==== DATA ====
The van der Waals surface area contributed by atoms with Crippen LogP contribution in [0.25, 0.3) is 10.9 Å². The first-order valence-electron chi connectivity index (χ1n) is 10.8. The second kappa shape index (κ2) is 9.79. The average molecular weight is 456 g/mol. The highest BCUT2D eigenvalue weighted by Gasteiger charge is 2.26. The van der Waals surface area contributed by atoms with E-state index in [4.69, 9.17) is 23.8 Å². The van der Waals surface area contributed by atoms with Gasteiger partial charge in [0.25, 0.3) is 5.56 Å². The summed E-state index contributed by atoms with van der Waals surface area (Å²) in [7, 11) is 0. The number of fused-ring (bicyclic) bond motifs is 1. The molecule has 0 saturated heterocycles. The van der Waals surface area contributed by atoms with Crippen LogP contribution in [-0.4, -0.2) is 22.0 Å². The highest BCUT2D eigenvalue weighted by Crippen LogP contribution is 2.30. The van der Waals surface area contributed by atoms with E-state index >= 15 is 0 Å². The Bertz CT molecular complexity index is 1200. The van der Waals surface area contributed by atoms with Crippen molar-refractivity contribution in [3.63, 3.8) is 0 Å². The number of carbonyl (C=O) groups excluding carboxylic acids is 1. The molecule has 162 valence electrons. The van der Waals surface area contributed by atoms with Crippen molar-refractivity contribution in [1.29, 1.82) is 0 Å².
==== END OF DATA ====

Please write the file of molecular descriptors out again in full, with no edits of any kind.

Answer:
The van der Waals surface area contributed by atoms with Crippen LogP contribution in [0.25, 0.3) is 10.9 Å². The first-order valence-electron chi connectivity index (χ1n) is 10.8. The second kappa shape index (κ2) is 9.79. The average molecular weight is 456 g/mol. The highest BCUT2D eigenvalue weighted by Gasteiger charge is 2.26. The van der Waals surface area contributed by atoms with E-state index in [4.69, 9.17) is 23.8 Å². The van der Waals surface area contributed by atoms with Gasteiger partial charge in [0.25, 0.3) is 5.56 Å². The summed E-state index contributed by atoms with van der Waals surface area (Å²) in [7, 11) is 0. The number of fused-ring (bicyclic) bond motifs is 1. The molecule has 0 saturated heterocycles. The van der Waals surface area contributed by atoms with Crippen LogP contribution in [-0.4, -0.2) is 22.0 Å². The highest BCUT2D eigenvalue weighted by Crippen LogP contribution is 2.30. The van der Waals surface area contributed by atoms with E-state index >= 15 is 0 Å². The Bertz CT molecular complexity index is 1200. The van der Waals surface area contributed by atoms with Crippen molar-refractivity contribution in [3.63, 3.8) is 0 Å². The number of carbonyl (C=O) groups excluding carboxylic acids is 1. The molecule has 162 valence electrons. The van der Waals surface area contributed by atoms with Crippen molar-refractivity contribution in [1.29, 1.82) is 0 Å².